Hadassah celebrates century of success
As part of the celebration of Hadassah’s 100th anniversary, a facsimile of a megillat Esther signed by members from throughout the Southern New Jersey Region was passed among attendees at the Myrtle Wreath luncheon, including Merri Cohen and her daughter, Arielle, of Marlboro.
Photos by Linda Fellen
April 10, 2012
A century after the founding of Hadassah, the Southern New Jersey Region proved the organization’s message has transcended the decades.
At the organization’s annual Myrtle Wreath Luncheon on March 25, more than 300 women gathered to celebrate the successes of all those years, the last in particular, which saw a 24 percent increase in membership.
Another 3,670 life members were added, the second-largest total of any region in the nation, increasing its life membership total to 13,227.
Calling the membership figures “something to be proud of,” region president Sue Beller said, “We have surpassed our fund-raising goals and have brought in capable leaders to take us into the next century.”
The region raised $1.1 million — almost $3 million if bequests are included — for Hadassah projects and the new Sarah Wetsman Davidson Tower at Hadassah Medical Center in Jerusalem.
As part of the celebration each chapter had its “centennial stars” recognized. A facsimile of the Scroll of Esther created to celebrate Hadassah’s 90th anniversary in 2002 was passed among families with members spanning generations. Hadassah was founded on Purim in 1912.
Mindy Wiser Estin of Ocean Township, immediate past president of her Hadassah chapter, well understands the role Hadassah has played through the generations. Her 14-year-old daughter, Samantha, is also a life member; Estin’s mother, Harriet Wiser, is also a member of the Ocean chapter; and Estin’s husband, David, is an associate member.
“It all started when I was 12 and we went on a federation mission as a family to Israel,” said Estin. “We visited Hadassah Hospital. Because my dad is an orthodontist, we had an interest in medical issues.”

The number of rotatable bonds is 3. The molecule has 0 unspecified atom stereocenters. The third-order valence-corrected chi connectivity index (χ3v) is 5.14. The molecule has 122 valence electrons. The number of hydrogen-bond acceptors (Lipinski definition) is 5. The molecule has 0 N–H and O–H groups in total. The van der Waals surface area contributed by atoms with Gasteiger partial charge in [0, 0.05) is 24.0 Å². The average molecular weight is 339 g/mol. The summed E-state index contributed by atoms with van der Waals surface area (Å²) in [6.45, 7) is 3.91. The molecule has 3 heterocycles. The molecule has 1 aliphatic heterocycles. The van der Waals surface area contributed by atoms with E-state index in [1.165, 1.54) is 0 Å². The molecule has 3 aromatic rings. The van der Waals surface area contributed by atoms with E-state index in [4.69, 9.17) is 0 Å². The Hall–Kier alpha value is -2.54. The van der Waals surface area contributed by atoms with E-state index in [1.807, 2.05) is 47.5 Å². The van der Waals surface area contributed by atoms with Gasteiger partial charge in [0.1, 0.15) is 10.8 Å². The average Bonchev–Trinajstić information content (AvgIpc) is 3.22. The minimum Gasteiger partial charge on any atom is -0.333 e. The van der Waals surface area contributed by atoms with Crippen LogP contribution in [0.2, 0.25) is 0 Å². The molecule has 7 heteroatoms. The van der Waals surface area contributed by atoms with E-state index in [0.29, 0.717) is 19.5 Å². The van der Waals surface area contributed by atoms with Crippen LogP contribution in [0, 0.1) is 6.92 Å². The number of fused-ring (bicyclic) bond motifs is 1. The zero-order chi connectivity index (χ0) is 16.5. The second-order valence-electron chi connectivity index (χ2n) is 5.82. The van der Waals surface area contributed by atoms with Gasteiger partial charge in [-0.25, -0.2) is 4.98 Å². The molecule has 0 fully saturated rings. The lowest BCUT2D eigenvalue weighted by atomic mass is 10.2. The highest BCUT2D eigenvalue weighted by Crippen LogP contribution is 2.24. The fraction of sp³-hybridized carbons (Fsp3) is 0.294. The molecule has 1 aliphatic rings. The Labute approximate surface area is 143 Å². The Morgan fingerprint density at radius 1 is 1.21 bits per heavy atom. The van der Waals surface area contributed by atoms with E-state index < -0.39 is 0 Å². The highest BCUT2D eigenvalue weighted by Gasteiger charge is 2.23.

Her sister, also an active Hadassah member, spent a semester at Hadassah’s medical facilities in Israel while studying nursing at the University of Pennsylvania.
However, it wasn’t until 2007, when Estin went on a Hadassah leadership mission, that her eyes were opened to the breadth of its outreach and impact.
“We went to Hadassah College and saw all the other things Hadassah does,” she recalled. “It just does so many things to help Israel and its people.”
Receiving the annual Myrtle Leaf Award were Sheila Solomon Klass and her daughter, Dr. Perri Klass, who spoke about the book they coauthored, Every Mother Is a Daughter: The Never Ending Quest for Success, Inner Peace, and a Really Clean Kitchen.
Perri Klass, a pediatrician and professor of pediatrics and journalism at New York University, spoke about how she and her mother followed similar paths in life. Both are writers, went to graduate school, wrote books, became college professors who married professors, and had three children.
Yet, Perri said, at the same time she had something her mother never had — the full support of her parents in all her endeavors. Her Orthodox grandparents did not approve of her mother, who is now 84, leaving home to attend college.
“My parents nurtured me, cheered me on, and always let me know how proud they were,” said Perri. “My mother married a Jewish college professor, had a beautiful house in the suburbs, and her mother never once told her she was proud.”
Sheila, professor emerita at Manhattan Community College and author of numerous books and articles, confirmed that assessment a bit. “My father later relented a little and told me he was proud of me,” she said, “but my mother never said she was proud.”
Perri said she admired her mother’s ability to juggle home and work at a time when few women had careers.
“In the 1960s my mother was one of the only mothers in my neighborhood who worked,” said Perri. “My mother would wake up two hours early and go to the attic to write. We woke up every morning to the sound of her typewriter. After she put her children to bed, she went up to write in the attic.“